Chabad within Europe

"Battling for Europe's Jews" is the product of nearly a yearlong investigation by European correspondents of the Jewish Telegraphic Agency into the growth of Chabad in Europe and the impact that growth is having on Europe's Jews and its established Jewish communities. Last week, the series covered an overview of Chabad ("Chabad broadens reach," Jewish News, May 13) and the group's work on the Hungarian scene ("Chabad expands operations in Hungary"). This week, the series ends with a focus on Brussels, Berlin and Venice.

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Across the street from the headquarters of the European Commission, in the very heart of the European Union, is the office of the Rabbinical Center of Europe. It looks like a war room: Stretched across one wall is a gigantic map of the European continent, stuck with hundreds of pins from Ireland to Kyrgyzstan. Each pin represents a Chabad rabbi affiliated with the center.

This is a map of Chabad-Lubavitch's sphere of influence in Europe. Sitting beneath it and surrounded by the flags of the E.U.'s 25 member states, Rabbi Menachem Margolin, the Rabbinical Center's secretary-general, is proud of what his group has achieved in its four years in Brussels.

"We have around 700 rabbis across Europe who look to us for spiritual and technical guidance," he says.

In a sense, there is a battle going on. For Chabad, it is a battle for the souls of lost Jews; its foot soldiers are the thousands of Chabad emissaries sent to spread Yiddishkeit across the globe.

But for many Jewish organizations in Europe, it looks increasingly like a battle for control over Jewish communities and institutions.

Here, in the political capital of Europe, the activities of the Rabbinical Center have ramifications for Jewish political and communal interests throughout the continent. At a time when anti-Semitism and Israel's image in Europe are occupying the international Jewish agenda, the battle for political recognition, influence - and public funding - has intensified.

"It's a great sadness that this duplication exists in a Europe of 25 states where for the first time ever Jews are protected under the law and can cast off their shackles," says Jonathan Joseph, president of the European Council of Jewish Communities. "It's such a pity that having come this far, we should dissipate our energies with factionalism."

The Chabad enterprise in Europe is coordinated through the Rabbinical Center in Brussels, acting either alone or through its affiliated organizations, most notably the European Jewish Community Center and a student organization, which maintain offices in the same building.

Although the struggle is described by others in the European Jewish community as one between themselves and Chabad, Margolin and his associates in Brussels say that the organizations they head are not Chabad institutions, though they are proud Lubavitchers themselves.

"I want to make it clear that the RCE is not a Chabad institution," says the center's director, Rabbi Moshe Garelik. "Chabad helped us at the beginning with things like the Web site, but some of our supporters would not feel comfortable with the RCE as a Chabad organization."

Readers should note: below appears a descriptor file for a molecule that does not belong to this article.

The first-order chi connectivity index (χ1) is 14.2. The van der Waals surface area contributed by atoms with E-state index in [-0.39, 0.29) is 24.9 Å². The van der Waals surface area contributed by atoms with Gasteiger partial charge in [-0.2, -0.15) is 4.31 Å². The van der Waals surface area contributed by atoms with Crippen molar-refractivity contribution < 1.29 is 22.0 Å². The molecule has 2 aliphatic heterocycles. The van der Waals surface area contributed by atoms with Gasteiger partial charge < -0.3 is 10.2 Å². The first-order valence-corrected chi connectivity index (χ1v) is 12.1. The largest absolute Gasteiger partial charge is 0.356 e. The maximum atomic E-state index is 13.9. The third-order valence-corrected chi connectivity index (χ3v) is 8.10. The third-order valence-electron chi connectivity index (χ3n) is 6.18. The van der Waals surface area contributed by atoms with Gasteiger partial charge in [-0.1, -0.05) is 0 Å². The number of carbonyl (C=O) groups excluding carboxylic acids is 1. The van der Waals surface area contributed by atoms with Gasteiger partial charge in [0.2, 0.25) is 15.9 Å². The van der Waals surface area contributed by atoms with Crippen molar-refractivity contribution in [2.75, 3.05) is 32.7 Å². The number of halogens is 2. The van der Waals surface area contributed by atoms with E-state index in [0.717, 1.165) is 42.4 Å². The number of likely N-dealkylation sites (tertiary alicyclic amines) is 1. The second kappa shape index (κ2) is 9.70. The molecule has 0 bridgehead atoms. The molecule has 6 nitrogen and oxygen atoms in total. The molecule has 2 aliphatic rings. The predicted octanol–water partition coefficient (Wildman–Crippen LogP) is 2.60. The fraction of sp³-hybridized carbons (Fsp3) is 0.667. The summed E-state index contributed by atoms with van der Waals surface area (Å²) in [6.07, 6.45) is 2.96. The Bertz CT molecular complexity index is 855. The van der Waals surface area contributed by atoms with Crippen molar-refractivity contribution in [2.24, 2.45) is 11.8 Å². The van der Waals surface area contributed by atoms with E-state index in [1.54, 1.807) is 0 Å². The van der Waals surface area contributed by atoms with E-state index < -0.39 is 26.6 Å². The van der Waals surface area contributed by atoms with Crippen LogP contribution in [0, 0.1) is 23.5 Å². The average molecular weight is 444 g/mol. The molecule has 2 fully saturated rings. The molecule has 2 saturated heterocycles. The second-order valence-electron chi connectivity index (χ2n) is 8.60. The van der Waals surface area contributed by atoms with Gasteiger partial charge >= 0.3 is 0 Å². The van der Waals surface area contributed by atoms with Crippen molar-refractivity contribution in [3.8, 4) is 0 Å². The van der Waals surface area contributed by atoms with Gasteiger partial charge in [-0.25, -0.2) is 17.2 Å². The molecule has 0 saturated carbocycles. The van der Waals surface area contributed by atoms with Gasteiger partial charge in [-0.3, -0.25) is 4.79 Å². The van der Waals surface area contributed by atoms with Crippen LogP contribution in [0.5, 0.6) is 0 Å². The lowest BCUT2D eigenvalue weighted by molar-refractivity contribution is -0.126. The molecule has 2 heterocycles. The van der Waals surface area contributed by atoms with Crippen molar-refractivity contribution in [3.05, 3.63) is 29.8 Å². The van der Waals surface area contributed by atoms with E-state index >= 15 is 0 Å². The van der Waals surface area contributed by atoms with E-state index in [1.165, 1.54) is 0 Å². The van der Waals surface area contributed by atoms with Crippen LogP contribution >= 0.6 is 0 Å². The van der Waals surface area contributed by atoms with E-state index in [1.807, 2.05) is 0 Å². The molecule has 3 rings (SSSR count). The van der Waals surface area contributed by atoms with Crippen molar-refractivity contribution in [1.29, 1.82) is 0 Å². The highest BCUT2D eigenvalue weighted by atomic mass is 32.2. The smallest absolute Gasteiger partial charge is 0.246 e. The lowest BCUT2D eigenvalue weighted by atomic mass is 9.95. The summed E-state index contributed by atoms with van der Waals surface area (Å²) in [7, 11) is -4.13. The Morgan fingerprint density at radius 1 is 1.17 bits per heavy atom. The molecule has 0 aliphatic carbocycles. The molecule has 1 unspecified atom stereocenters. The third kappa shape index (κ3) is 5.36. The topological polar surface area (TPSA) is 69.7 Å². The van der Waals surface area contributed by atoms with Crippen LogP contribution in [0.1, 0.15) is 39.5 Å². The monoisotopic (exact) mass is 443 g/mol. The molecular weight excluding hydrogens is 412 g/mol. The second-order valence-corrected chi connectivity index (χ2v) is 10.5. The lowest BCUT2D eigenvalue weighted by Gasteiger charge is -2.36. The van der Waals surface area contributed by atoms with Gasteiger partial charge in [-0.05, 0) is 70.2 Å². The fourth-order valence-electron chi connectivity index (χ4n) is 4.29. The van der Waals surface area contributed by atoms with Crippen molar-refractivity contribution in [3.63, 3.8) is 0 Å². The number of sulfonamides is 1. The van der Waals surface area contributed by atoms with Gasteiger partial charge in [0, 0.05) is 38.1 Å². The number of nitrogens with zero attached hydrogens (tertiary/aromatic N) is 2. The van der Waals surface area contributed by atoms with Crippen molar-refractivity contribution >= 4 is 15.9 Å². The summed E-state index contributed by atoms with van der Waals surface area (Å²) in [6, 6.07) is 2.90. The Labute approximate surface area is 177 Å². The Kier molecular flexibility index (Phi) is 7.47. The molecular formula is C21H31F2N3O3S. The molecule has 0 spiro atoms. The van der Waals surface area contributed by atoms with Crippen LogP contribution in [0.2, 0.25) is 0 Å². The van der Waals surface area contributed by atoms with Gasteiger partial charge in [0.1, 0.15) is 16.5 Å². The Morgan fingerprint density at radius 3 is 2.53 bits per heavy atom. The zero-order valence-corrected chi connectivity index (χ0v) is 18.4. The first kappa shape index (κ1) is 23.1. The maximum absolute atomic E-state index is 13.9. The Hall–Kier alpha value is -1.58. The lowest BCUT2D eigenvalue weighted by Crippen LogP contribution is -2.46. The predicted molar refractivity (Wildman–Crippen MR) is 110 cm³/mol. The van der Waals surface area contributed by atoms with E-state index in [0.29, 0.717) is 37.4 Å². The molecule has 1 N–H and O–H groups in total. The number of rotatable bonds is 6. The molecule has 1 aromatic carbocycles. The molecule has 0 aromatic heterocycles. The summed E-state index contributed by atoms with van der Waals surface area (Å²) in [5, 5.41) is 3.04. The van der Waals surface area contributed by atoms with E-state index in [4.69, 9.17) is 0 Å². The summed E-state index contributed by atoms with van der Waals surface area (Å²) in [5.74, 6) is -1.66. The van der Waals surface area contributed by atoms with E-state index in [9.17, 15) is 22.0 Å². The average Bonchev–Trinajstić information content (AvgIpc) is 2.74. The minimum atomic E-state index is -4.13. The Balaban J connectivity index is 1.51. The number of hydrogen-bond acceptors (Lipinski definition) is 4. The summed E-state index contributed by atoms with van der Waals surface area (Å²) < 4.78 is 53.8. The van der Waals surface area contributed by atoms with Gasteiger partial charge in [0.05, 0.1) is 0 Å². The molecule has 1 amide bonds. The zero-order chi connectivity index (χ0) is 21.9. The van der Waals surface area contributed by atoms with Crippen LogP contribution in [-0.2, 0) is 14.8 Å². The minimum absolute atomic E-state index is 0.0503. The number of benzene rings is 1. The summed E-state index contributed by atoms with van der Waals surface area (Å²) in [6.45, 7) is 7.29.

It is clear, however, that both the Rabbinical Center and the European Jewish Community Center were created as Chabad institutions and are still so considered by Chabad headquarters in Brooklyn. The official Web site of Chabad-Lubavitch lists the Rabbinical Center as one of the movement's institutions in Brussels.

And Rabbi Moshe Kotlarsky, the New York-based development director for Chabad's international emissary network, says Garelik was placed in Brussels by his organization.

Some Jewish organizations in Europe criticize the center's use of the acronym RCE, the same three letters, albeit in a different order, as those used by the continent's pre-existing Orthodox rabbinical group, the Conference of European Rabbis.

However, Margolin says that his group's choice of name reflects its pluralist approach. "In order to make sure there is no mistake about our willingness to help any and all we decided to indicate that in our name," he explained in an e-mail.

Other Jewish leaders feel there's more behind it, suggesting that Chabad wants to present themselves as the primary representative of the Jewish people.

"I'd want them to say that they are really Chabad in order not to mix up terms," says Rabbi Avraham Guigui, chief rabbi of Belgium's Consistoire, an umbrella organization.

In what looks like a further effort to distance itself from its Chabad connection, the European Jewish Community Center does not use its last initial in its logo, referring to itself as the "EJC." These are the same initials used by the European Jewish Congress, the long-established umbrella body representing 38 national Jewish communities across Europe.

"We will certainly be confronting Chabad about this issue," says Cobi Benatoff, president of the European Jewish Congress. "This way of misleading people is not the Jewish way."

Currently, the European Commission, the executive branch of the European Union, works on a political level only with the European Jewish Congress and the Conference of European Rabbis. Some Jewish leaders fear that the Rabbinical Center and the Chabad rabbis it represents are trying to change that, and to present themselves as the officially recognized Jewish community of Europe.

Rabbi Yehuda Krinsky, the Brooklyn-based administrative head of the international Chabad-Lubavitch movement, says that Garelik's principal role "was and is to coordinate all the rabbis who are emissaries in West and Eastern Europe and bring them together in one coordinated group for all necessary rabbinic functions."

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